Romans on Vacation during the Late Republic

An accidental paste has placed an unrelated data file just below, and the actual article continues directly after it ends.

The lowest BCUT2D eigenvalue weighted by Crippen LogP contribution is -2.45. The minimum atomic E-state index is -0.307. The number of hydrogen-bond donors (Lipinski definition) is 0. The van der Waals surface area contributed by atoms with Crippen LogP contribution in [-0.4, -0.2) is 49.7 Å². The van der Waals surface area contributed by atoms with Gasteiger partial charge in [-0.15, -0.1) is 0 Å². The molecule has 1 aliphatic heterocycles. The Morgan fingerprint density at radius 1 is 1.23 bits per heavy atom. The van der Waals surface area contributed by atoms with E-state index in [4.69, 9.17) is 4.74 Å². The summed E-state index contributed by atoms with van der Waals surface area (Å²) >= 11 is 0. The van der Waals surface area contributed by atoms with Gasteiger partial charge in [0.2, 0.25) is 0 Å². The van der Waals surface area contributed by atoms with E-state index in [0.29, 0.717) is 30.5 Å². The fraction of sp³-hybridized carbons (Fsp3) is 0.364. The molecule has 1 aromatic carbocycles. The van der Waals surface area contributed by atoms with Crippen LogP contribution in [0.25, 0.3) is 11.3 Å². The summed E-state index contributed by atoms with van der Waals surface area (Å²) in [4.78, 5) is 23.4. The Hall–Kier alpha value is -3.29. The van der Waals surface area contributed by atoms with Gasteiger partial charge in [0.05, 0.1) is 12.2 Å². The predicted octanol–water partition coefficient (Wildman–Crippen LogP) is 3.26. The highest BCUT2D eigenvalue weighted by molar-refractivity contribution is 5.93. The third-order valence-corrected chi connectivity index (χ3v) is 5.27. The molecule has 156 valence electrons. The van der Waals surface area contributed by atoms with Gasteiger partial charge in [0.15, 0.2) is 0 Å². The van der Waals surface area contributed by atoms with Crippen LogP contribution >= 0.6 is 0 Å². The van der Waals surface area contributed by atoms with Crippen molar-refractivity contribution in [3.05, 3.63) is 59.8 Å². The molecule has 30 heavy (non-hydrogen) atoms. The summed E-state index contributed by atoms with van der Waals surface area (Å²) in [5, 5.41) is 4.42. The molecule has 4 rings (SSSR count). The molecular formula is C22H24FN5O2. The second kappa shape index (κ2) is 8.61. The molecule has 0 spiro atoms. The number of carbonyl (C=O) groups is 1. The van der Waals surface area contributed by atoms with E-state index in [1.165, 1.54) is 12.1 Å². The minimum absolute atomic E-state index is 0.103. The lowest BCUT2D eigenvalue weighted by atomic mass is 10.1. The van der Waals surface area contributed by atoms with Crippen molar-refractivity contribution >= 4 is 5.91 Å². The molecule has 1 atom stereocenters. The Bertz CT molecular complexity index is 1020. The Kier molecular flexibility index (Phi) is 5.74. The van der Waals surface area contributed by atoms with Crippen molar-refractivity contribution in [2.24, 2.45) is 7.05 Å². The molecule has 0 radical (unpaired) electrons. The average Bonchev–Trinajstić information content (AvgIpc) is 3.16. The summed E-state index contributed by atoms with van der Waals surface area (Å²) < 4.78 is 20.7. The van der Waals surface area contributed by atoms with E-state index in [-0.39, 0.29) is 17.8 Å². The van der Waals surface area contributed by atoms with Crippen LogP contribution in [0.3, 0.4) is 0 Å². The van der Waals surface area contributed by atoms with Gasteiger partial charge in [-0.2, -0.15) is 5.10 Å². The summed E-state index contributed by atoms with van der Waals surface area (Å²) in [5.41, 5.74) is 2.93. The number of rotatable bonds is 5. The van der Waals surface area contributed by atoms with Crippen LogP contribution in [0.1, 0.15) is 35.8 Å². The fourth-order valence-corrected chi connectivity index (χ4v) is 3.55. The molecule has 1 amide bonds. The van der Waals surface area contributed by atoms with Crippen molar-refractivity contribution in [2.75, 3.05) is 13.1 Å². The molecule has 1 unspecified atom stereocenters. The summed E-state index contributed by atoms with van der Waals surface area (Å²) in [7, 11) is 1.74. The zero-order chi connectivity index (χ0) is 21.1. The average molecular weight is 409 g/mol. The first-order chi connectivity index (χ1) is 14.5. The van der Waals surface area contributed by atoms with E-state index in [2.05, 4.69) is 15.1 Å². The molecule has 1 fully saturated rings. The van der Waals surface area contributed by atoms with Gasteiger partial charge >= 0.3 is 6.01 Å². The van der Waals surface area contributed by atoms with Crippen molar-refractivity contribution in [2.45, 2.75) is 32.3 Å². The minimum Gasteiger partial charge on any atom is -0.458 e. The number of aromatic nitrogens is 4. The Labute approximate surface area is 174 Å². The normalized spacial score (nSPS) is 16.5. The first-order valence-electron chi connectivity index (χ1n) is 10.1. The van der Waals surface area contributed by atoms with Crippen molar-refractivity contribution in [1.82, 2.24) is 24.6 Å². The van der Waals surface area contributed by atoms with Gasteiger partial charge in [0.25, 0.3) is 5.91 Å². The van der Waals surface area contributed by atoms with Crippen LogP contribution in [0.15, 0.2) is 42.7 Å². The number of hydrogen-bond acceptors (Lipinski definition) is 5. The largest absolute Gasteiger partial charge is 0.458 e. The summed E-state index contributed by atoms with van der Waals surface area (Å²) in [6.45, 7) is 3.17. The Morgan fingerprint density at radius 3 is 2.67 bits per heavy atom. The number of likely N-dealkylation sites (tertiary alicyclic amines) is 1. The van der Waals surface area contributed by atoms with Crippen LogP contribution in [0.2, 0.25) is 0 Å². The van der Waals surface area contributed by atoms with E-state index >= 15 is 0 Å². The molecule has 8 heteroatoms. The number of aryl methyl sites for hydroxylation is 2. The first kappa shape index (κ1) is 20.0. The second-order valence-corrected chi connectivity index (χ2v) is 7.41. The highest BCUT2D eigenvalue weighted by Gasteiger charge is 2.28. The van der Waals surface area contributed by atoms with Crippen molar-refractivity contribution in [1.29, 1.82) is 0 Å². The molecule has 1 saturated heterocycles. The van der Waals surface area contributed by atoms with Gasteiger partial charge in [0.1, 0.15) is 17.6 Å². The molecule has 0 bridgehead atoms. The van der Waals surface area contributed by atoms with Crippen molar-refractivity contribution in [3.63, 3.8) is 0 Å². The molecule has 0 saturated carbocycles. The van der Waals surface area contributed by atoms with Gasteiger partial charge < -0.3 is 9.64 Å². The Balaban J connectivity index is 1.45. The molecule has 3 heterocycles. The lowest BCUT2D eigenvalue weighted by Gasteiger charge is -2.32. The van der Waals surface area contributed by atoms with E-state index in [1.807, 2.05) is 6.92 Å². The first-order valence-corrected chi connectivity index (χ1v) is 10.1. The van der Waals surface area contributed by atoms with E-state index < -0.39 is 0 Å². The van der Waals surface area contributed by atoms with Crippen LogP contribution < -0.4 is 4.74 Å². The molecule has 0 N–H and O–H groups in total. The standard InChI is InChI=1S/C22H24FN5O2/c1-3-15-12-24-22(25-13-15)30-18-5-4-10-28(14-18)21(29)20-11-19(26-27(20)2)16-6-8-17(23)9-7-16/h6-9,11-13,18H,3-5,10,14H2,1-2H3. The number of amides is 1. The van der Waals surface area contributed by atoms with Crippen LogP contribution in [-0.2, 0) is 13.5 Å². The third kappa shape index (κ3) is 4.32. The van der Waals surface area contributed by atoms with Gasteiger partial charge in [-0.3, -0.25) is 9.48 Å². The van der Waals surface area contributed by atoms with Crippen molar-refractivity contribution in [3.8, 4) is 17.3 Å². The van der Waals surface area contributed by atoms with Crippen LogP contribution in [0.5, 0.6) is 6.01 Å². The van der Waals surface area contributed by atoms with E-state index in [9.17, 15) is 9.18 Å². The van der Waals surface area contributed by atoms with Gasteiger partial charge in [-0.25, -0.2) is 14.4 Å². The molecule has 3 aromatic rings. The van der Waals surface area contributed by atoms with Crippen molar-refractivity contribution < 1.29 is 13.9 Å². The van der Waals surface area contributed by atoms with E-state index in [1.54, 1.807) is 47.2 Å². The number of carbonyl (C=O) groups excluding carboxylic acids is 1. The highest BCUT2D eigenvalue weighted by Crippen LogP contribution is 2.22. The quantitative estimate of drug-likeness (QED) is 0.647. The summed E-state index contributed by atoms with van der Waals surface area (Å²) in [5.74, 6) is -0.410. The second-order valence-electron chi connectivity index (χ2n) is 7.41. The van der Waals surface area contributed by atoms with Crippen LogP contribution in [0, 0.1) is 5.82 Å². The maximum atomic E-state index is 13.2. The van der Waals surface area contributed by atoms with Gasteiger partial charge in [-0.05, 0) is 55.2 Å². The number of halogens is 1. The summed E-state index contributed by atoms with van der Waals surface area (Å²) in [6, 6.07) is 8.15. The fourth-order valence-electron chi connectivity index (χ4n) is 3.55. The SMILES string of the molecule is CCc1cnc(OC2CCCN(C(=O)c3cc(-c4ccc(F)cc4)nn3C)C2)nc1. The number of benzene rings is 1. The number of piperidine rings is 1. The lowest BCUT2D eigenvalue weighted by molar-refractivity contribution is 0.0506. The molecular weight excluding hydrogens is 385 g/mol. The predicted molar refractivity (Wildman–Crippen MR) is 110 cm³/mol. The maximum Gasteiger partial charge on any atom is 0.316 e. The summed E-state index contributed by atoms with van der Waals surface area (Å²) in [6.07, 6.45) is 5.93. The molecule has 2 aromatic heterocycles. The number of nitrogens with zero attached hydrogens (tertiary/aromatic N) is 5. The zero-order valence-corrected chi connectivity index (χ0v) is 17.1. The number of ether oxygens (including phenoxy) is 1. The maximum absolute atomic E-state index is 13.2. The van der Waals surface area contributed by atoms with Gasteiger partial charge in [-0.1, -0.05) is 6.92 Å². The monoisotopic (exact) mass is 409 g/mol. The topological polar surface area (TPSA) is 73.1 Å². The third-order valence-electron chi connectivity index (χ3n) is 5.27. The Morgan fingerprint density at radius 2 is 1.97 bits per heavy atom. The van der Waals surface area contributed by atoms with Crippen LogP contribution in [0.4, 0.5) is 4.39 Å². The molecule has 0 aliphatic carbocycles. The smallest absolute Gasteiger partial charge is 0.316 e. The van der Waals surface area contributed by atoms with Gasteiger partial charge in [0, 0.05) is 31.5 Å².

In accordance with university regulations, the following is an abstract of my culminating experience project, which serves as the final requirement towards the completion of a Master of Arts Degree in History. While the following abstract summarizes my project's scholarly contribution, research questions, methods, and conclusions, the final project is archived in the Department of History at California State University, Northridge. This analysis explores how Romans spent their leisure time, especially when they were on vacation. The research primarily focuses on the aristocratic class, but does include some insight into the experiences of the average citizen. The areas discussed include who could partake, where, when, and why they would travel, and how they reached their destinations. In addition, there is an examination into the accommodations and activities that ancient Romans engaged in. A brief examination of the common way for Romans to vacation and its evolution over the years is also presented. Every Roman citizen who could afford it went on vacation, and it was not an activity exclusive to the ultra-wealthy. They could travel to many destinations including Greece and Egypt. The most common destination, however, was the Bay of Naples, in particular Baiae. Although Romans traveled for many reasons, most did so to take a break and relax. More specifically, they sought out better weather, tranquility, status, opportunities for entertainment, and escape from political turmoil. Romans mostly vacationed in spring and summer. They traveled by boat and by roads. The places that they would stay en route and while on vacation ranged from tents to villas. The leisure activities depended on the participants. The people wanting to engage in debauchery could eat, drink, sing, and have sex to their heart's content. Those seeking tranquility engaged in more reserved activities like boating, walking, swimming, fishing, hunting, reading, and napping. There were the basic commonalities all Romans shared. Regardless of their social status, they vacationed around the same time. Most stayed on the Italian peninsula, and traveled mainly by road. In addition, most escaped the everyday business of their lives. Things did change for the Romans over the years because they were able to travel to more places, more safely. Another development was a reduction in the desire for Romans to travel in order to see foreign artifacts, and the villas became more extravagant. This topic is worth examining because it provides insight into the Romans' personal life and helps to illuminate many individual nuances. In addition, there is disagreement over the extent of villa use and time frame for the vacations amongst some sources.